Community Recycling Themes: • Move from community pull to government and funding pull • Importance of financing, leadership and administration • Scaling vs. continuous innovation / diversification • Impact vs. value - what is lost when an innovation mainstreams in this way?

The Land Management Sector Supply side • Large numbers of small groups • Often informal • Range of forms and motivations • Traditional “friends of groups” • Organised, values-driven groups • People meeting their own needs • Unorthodox groups Demand side • An openness to new approaches from (some) public landowners • Linked to austerity and budget cuts • Localism agenda is helping provide legitimacy & a framework - but no funding • Enthusiasm from (some) individuals within landowning organisations • Barriers to implementing new practices

DISCUSSION • What resonates? • What is relevant for the land-based sector? • What is different with land?

Local Food Growing History • Food scares, health and localism concerns Form • Diverse groups with sales, volunteers and external funds Development • Big Lottery and government pushing with programmes • Network of local providers / producers must be rebuilt - possibility of ‘local food hubs’ Local food network

Local Food Growing Themes • Striking a balance between being ‘good’ and being a business • Scaling means networks – an ecology of producers, processers, retailers • Practitioners feel the need for policy changes e.g. planning, investment and definitions to help – what does ‘local food’ mean?

Community Energy History • Rising energy costs, energy security, environmental concerns Form • Renewable energy generation (of different forms) and energy efficiency • Partly or wholly owned by the local community, majority at least partially grant funded Development • Sector growing with some policy push, government programmes, feed in tariffs, and strategies, though infrastructure needed badly. Click Green

Community Energy Themes • The need for external input - finance, infrastructure, policy • Financial concerns seen as a ‘trojan horse’ to produce social value • Practitioners fearful of appropriation/abuse by private sector


How Can We Scale Land Based Social Enterprise? Learning Lessons from Social Innovation

Key Concepts and Tools • Push vs pull • Types of scaling vs transferability of knowledge • Scaling vs innovation • Social impact vs social value • Niche vs mainstream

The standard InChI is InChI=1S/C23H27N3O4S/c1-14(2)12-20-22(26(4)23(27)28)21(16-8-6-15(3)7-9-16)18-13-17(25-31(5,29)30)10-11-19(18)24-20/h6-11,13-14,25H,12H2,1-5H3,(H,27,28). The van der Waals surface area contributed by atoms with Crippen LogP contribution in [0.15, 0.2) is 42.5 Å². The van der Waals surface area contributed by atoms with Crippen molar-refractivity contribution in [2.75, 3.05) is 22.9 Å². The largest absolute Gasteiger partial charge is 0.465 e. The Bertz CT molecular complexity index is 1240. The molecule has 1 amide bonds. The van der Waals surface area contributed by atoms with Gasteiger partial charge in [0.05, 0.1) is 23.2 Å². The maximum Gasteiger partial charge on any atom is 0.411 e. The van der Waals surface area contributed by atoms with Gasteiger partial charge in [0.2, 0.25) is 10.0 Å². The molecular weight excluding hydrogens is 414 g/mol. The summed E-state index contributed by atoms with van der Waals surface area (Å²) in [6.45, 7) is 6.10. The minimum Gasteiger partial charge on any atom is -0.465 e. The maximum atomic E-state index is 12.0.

Pull vs push • Demand side “pull” Recognition of needs that are not being adequately met, by social entrepreneurs and campaigners, who then seek to address these needs • Supply side “push” Social entrepreneurs and campaigners are encouraged by funders and policy-makers to meet needs through a particular innovation

Scaling vs replicability Controlled Uncontrolled Low replicability High replicability Organisational growth Directed diffusion Takeover or emulation Diffusion HIV Recycling Asset transfer Energy Food

Scaling vs innovation • scaling successful past innovations may make future innovations less productive • scaling of a single service mitigates against trying new approaches, leading to scale rather than radical innovation • ongoing cycles of innovation may make scaling less productive • pushing innovation at the expense of strengthening more routine activities may actually destroy rather than create value

Social impact vs social value Social impact: the value created for beneficiaries, society, and the world - value that cannot be reduced to economic wealth for owners or consumption benefits for customers • Social value = the how e.g. creating training and employment opportunities or building social capital • Social impact = the what e.g. normalising recycling or changing the face of palliative care

Niche vs mainstream “If the private sector comes into a niche market, open up and let the service get mainstreamed – move on, create new products and services, and conquer new markets” - Liam Black

Discussion 1. What resonates for you / your organisation? 2. What feels useful about these concepts? 3. What feels difficult about these concepts? 4. How / when might you use them? 5. What would help you in using them in your own context? e.g. toolkit / checklist / video / animation etc